In 2018, I interviewed Jason (not his real name), who had been relocated to a secret address by Operation Trident (the Met Police unit set up to tackle gang violence involving black offenders), after he was run clean through with a machete when he was 17. It was a surprise to his family and doctors he survived. “No-one fist-fights anymore,” he told me. “It’s hard not to get involved, most kids your age carry a knife or machete, so you have to.”

There are many examples of petty beefs turning into deadly clashes. At the Old Bailey last month, a jury heard that Kayjon Lubin, 15, was stabbed to death last December in Beckton, east London by two 17-year-olds who believed he had taken their e-scooter. In September, a teenager who was 15 at the time was jailed for stabbing to death another 15-year-old, Baptista Adjei, on a packed bus in Stratford, over a Snapchat argument. Osman Sharif, 16, was hacked to death with a meat cleaver in a Tottenham street because of a row over some laughing emojis. Syed Jamanoor Islam was stabbed to death by a 16-year-old in Mile End in a feud that started with eggs being thrown by the victim’s brother as a joke.

But whatever specific incident sparks the individual killings, the truth is that these teenage deaths mark the end point of a process, a grim assembly line. On the whole, the victims and perpetrators involved, as academic reports into youth violence have always told the government, have similar backstories. These are not just any children, they are children who have usually suffered continuous trauma and have been rejected, shamed and belittled all their lives: at school, sometimes at home, by the police and even, as their neighbourhood becomes gentrified, by the well-off homeowners who fear passing them in the street.

They are known to social services from a very young age. They live in council housing in deprived areas. They have been excluded from school and have ended up at a Pupil Referral Unit. Many have experience of the care system, have been victims of abuse, and have absent fathers. In London, an overwhelming proportion are black, mixed race or from other ethnic minorities. Jason told me: “When I was younger no-one showed me respect. To get respect I turned into a monster. I’ve witnessed a lot of people die. It’s a normal thing. I’ve lived in care, I’ve lived everywhere, and most places I get looked at like something is wrong with me. So black kids have to be tough.”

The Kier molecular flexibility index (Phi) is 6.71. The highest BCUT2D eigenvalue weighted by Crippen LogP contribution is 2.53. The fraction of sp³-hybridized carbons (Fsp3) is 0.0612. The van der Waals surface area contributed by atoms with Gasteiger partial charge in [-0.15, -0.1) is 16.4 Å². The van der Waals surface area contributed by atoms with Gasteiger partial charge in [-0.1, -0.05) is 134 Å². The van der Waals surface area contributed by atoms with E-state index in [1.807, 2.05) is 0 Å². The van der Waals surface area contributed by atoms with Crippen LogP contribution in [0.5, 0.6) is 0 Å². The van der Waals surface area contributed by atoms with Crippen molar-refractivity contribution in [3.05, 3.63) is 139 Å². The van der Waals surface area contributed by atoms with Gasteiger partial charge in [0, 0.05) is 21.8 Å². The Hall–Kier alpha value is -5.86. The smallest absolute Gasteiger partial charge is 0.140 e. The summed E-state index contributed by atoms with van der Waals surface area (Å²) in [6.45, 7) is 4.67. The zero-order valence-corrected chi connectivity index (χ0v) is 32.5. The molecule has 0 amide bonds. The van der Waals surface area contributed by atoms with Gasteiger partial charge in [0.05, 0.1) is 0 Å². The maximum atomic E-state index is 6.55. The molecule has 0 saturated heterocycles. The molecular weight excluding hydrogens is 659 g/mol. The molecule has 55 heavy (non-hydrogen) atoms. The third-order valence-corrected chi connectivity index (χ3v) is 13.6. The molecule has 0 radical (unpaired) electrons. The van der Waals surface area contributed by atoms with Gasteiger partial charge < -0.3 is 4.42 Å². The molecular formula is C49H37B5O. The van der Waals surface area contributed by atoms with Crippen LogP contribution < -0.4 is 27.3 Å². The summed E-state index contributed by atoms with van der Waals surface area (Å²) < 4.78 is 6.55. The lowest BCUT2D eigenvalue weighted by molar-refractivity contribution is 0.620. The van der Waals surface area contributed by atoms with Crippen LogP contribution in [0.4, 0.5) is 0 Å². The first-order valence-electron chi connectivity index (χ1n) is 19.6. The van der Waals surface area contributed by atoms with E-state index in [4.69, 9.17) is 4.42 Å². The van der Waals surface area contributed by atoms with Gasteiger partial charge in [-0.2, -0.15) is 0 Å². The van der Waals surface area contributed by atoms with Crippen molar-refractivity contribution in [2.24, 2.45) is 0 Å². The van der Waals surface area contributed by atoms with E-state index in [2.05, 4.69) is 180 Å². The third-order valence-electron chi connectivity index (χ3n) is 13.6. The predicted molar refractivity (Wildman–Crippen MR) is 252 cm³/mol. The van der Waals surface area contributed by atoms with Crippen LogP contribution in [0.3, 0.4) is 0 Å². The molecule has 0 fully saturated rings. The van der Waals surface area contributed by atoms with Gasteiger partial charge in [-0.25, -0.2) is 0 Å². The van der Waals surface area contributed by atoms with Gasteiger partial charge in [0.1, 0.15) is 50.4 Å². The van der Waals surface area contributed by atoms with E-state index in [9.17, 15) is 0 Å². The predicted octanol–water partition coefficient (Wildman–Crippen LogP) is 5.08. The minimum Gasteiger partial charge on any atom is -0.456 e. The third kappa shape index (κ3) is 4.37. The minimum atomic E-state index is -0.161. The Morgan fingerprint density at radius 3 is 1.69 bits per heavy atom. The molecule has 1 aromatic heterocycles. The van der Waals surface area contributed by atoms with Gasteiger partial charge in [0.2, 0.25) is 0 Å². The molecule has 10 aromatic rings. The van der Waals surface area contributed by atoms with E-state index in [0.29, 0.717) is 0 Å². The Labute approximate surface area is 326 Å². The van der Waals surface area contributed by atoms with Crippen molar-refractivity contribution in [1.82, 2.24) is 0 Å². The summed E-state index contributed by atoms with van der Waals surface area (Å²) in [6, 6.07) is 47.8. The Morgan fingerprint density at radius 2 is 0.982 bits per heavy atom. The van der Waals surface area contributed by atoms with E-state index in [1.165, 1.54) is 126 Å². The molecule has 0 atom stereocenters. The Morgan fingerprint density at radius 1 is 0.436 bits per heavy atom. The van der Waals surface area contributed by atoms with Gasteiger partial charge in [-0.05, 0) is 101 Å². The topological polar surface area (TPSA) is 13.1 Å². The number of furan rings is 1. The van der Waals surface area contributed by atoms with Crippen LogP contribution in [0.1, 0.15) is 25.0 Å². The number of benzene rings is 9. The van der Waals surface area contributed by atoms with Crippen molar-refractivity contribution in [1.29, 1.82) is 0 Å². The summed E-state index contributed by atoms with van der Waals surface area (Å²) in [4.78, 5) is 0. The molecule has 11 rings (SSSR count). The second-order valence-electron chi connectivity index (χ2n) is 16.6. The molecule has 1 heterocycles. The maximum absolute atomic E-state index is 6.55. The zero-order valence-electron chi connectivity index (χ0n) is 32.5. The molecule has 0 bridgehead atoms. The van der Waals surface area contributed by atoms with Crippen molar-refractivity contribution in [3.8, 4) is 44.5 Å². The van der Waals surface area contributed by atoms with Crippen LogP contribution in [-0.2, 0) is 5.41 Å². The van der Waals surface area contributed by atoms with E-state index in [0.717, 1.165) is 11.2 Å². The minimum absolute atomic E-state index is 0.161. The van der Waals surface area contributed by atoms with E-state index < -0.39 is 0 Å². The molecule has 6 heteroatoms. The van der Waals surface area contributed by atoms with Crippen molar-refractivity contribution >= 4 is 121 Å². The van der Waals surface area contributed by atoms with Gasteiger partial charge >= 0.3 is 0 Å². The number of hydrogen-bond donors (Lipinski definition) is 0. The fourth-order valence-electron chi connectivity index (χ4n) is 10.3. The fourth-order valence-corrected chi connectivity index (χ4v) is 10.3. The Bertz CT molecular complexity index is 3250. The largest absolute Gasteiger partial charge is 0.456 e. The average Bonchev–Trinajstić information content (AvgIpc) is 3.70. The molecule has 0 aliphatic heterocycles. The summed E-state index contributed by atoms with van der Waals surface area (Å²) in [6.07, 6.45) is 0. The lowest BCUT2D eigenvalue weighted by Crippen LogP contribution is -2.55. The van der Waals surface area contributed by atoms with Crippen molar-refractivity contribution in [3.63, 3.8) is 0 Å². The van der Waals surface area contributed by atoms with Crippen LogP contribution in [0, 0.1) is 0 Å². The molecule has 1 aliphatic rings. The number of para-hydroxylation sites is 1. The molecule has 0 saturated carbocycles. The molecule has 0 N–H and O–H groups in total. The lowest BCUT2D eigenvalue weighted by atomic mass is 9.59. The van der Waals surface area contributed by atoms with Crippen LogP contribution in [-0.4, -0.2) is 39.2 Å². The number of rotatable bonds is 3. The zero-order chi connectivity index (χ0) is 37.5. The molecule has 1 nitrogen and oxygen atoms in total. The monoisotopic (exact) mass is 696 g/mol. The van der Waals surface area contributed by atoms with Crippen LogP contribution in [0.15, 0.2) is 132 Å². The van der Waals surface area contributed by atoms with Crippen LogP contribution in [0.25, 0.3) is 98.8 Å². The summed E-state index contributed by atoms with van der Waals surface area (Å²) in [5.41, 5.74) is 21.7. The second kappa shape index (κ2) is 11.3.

As Cut Short points out, if the Government was sincere about tackling these deaths, it would be looking into the “trauma, fear and exclusion of young people”, it would drill down into “how unsafe and alone” they feel, and seek to expose the “failures of the state to care for its citizens”. But why bother, when you can solve the problem in one fell swoop by, as one MP stupidly suggested at a House of Commons briefing attended by Thapar, by “blunting the end of knives”.

They might live in claustrophobic neighbourhoods made worse by the intrusive and violent world of Snapchat, but these kids aren’t stupid, and what is happening in the political world is not lost on them. Tony, who runs the local community centre, described by Thapar as a “tiny island amid a sea storm”, says he believes that the nationalism and xenophobia around Brexit, and scandals such as Windrush and Grenfell, make young people in areas such as Brixton “feel like they don’t belong … it sends the message: you are not wanted”.

Indeed, it’s hard not to wonder — when faced with the Government’s abdication of responsibility for them — whether black working-class children who have led highly traumatised lives really are not wanted. I have no idea whether Jason has managed to escape the clutches of gang life. Or whether he is still alive. But what he told me should be beamed onto the walls of Parliament — along with the testimonies from Cut Short: “Most teachers told me I would end up dead or in jail. I got told I was worthless. It breaks your spirit. A lot of black kids get their spirit broken. Schools give up way too early, they kick you out from an early age. No school I’ve ever been to has helped me … Youth clubs are good. Even two hours talking to people, it’s support. But they shut down youth clubs and instead they spend all the money on a week-long knife crime clampdown.”

Cut Short ends with an appeal to the Government to treat youth knife crime violence as a public health emergency — just like Covid-19. It also calls for society to help out. “Start with something small. Walk into your local community centre, youth club…drop your defences. See what happens.” Given the subject matter, the book is surprisingly hopeful. By the end, with the help of various mentors including Thapar, the three teenagers are able to jump off the conveyor belt and create new chances for themselves — getting into university or making music. People have actually spent time with them; they have given them the confidence to step away from such a dangerous life.

Every time we hear about another child being stabbed to death, it should stop us in our tracks. We should hear the sound of a tolling bell each time. It should serve as a reminder that this death, this family’s grief, and this teenager sentenced to life behind bars, are all symptoms of a society that simply does not care enough. We might comfort ourselves by thinking that these children, who lie bleeding to death on the streets they grew up on, are different, that they are not like us. But they are our collective responsibility. Until we accept that this violent epidemic is a reflection of something toxic at Britain’s heart, it will only get worse.